Thursday, November 06, 2008

A book for Obama

As I wrote to Dylan, Thucydides' History of the Peloponnesian War (suggested by Prof Drezner for Obama to read during the transition period) is a landmark work. Rarely has a writer, in what was a recently invented "discipline" (historiography), produced such a tour de force. Drezner is dead right: many read the naked and often ugly display of realpoitik that is the Melian Dialogue and little else.

The "characters" are sharply realised: the great eminence himself, Pericles; his polar opposite the most "violent and most persuasive" demagogue Cleon; the lisping, delusive and sinuous chameleon Alcibiades; the heroic near anti-Spartan Spartiate Brasidas; the admired and disastrously indecisive Nicias and the Athenian George S Patton Demosthenes to name but a few.

Books VI and VII, the narrative of the great imperial disaster that was the Sicilian expedition, is narrative history at its best. Every time I open it I have this absurd notion that it will turn out differently this time. I often wonder how many drafts it took to get it right. The pathos in his description of the Athenian's retreat, leaving behind the sick and wounded, is stark (VII. 75):

The dead were unburied, and when any man recognised one of his friends lying among them, he was filled with grief and fear; and the living who, whether sick or wounded, were being left behind caused more pain than did the dead to those who were left alive, and were more pitiable than the lost. Their prayers and their lamentations made the rest feel impotent and helpless, as they begged to be taken with them and cried out aloud to every single relative or friend whom they could see; as they hung about the necks of those who had shared tents with them and were now going, following them as far as they could, and, when their bodily strength failed them, reiterated their cries to heaven…

The utter destruction of the retreating Athenian army at the Assinarus river is realised in horrible detail (Vii.84):

The Athenians hurried on to the river Assinarus, partly because of the attacks made upon them from every side by a numerous cavalry and the swarm of other arms, and thought that things would not be so bad if they got to the river, partly because they were exhausted and were longing for water to drink. Once they reached the river they rushed down into it, and now all discipline was at an end. Every man wanted to be first to get across, and, as the enemy persisted in his attacks, crossing now became a difficult matter. Forced to crowd close together, they fell upon each other and trampled each other underfoot; some were killed by their own spears, others got entangled among themselves and among the baggage and were swept away by the river. Meanwhile the opposite bank, which was steep, was lined by the Syracusans, who showered missiles down upon the Athenians, most of whom, in a disorganised mass, were greedily drinking in the deep river-bed. And the Peloponnesians came down and slaughtered them, especially those in who were in the river. The water immediately became foul, but nevertheless they went on drinking it, all muddy as it was and stained with blood; indeed, most of them were fighting among themselves to have it.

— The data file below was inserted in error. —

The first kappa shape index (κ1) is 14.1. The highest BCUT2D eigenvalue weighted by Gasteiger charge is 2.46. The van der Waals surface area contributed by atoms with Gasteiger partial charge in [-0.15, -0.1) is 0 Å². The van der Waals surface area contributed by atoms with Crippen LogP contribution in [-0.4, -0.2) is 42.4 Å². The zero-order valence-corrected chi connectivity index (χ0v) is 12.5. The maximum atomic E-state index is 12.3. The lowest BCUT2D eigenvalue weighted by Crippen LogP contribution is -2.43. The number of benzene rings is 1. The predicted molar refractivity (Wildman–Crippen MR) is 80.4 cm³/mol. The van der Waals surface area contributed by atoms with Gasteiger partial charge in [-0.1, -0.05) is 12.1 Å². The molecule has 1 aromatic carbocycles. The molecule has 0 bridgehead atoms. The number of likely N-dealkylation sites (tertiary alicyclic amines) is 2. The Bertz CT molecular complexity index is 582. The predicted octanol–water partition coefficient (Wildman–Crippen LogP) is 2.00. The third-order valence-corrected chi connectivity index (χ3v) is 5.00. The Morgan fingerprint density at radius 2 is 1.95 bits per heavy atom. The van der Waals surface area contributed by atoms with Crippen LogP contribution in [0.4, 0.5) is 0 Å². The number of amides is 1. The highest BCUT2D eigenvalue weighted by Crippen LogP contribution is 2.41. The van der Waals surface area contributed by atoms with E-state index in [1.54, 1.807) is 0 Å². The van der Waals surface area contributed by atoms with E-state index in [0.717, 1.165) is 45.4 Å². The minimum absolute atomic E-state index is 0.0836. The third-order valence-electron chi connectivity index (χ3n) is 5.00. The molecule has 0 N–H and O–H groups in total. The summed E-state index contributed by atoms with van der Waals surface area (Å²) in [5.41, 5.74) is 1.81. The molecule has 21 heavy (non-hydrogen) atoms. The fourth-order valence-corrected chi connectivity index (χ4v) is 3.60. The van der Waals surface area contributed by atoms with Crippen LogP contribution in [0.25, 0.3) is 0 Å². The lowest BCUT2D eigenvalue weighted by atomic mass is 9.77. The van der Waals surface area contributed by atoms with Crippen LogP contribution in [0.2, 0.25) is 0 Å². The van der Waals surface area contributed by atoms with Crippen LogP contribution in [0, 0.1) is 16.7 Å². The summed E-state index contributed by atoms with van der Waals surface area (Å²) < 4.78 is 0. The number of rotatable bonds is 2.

And the great man’s last words on this enormous disaster (VII. 87):

…to the victors the most brilliant of successes, to the vanquished the most calamitous of defeats; for they were utterly and entirely defeated; their sufferings were on an enormous scale; their losses were, as they say, total; army, navy, everything was destroyed, and, out of many (in excess of 50,000 and 160 ships), only few returned.

A far cry from the hubristic launching of the expedition described, at VI.31, as “by a long way the most costly and the finest looking force of Hellenic troops” and which, to the rest of Greece, appeared as a “demonstration of Athenian power”.

Thucydides is a book that repays well the reading


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